Before American child rearing became neurotic and consumerist there was a time when we produced some really sophisticated, whimsical children’s television. Hoagy Carmichael’s Music Shop is one of these strange and charming experiments. Hoagy Carmichael shares the music with the excellent funk band The Stark Reality and there is some seriously trippy animated musical notation and melancholy photographs of children playing. I find the whole combination very reassuring.
Back when I was a wee lad my Dad used to bring me empty cigar boxes to play with. I had dozens of them. Some were converted into garages for matchbox cars, some became building materials, others were used to store priceless assets like string and wires. When I was about the same wee age, one of my favorite Christmas was one of those Science Fair 40 in 1 electronic science kits (bought at RadioShack of course). One of the coolest things you could build was a monophonic sine wave generator. I liked to hook it up to a telephone keypad. The mad scientists at Critter and Guitari have managed to combine these two seemingly disparate elements of my childhood into one working instrument : The Keypad Cigar Box Synthesizer. Brilliant.
In the last couple of years I have managed to achieve a noticeable improvement in my overall piano technique by focusing on scale and arpeggio excersizes. One piece of sloppiness remains – octaves. I am often sloppy in RH and worse in LH and I have difficulty doing accurate boogie woogie LH broken octaves. I have managed to scrounge up some useful octave exercises to address this and they appear to be helping. (though I am just starting this) Octave practice is pretty exausting so be careful and do not overuse arm motion as it tends to tire you out faster and negatively impact accuracy.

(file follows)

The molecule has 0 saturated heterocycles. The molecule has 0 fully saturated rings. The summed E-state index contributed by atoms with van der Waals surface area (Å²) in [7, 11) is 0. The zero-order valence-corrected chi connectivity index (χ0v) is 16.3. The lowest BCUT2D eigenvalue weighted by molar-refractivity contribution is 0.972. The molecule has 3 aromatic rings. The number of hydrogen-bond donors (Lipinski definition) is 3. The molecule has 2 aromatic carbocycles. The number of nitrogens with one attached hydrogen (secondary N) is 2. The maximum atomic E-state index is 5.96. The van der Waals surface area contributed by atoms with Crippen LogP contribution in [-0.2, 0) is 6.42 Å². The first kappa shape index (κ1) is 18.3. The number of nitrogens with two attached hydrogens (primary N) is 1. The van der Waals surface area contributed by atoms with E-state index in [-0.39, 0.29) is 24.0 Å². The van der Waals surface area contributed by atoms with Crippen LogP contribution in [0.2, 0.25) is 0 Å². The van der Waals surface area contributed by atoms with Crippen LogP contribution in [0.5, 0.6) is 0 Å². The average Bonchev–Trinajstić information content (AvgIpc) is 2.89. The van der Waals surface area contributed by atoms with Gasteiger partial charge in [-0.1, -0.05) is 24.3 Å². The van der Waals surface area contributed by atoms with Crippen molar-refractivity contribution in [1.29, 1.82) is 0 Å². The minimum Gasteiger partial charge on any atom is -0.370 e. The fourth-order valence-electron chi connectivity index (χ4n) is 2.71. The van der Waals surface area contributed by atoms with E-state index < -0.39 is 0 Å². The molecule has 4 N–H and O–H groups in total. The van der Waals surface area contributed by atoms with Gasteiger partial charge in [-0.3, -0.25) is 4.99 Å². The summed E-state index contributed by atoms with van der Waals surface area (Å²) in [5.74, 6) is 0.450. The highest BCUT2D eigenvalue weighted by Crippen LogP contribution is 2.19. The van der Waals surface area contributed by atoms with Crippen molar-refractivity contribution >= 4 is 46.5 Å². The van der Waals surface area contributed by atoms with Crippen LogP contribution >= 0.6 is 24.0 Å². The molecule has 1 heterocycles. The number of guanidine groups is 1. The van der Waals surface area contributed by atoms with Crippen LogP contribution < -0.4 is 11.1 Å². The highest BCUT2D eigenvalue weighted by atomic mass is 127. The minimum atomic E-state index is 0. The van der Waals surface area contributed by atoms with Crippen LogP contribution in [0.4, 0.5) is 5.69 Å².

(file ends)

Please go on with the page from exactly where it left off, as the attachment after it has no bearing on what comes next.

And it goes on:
1. Regular and slurred octave scales CD DE EF FG GA AB BC C
2. Octave arpeggios varying the accent points
3. Single note octaves toggling from eighth-triplet-sixteenth
If you are feeling brave there is also the czerny octave studies [pdf]. I have not made it far with these yet.
Anyone who knows me well knows that this is one of my favorite standards. I have been working on it since I was about the same age as Billy Strayhorn when he first started writing it – 16. It is a very subtle and difficult to play really well. I think I can finally do it pretty good justice now on a good day. One of my favorite straight instrumental performances is by Phineas Newborn Jr. A tragic genius of jazz piano plays a tragic song written by a tragic genius songwriter. What could be better?
For vocal versions it is Johnny Hartman with the John Coltrane Quartet. Of course.
The brilliant and prolific Maurice Jarre passed away on Sunday. He wrote and recorded the entire score to Lawrence of Arabia in an astonishing 6 weeks – in reverse order. He achieved this by sleeping for 10 minutes every three hours for days at a time. One has to wonder if the crazed schedule and sleep deprivation added some useful DNA to the score. I have always loved the romantic, epic hugeness of this music. His aggressive use of timpani seems to perfectly convey the sudden release of trapped energy that one feels must lurk below the surface in vast, quiet spaces. The melody to the main theme is simple and instantly memorable yet it retains a fresh mystery throughout the film. Sadly, I have still only ever seen it on a wheezing 12 inch TV but I have listened to the score many times. It is definitely time to experience the real deal soon.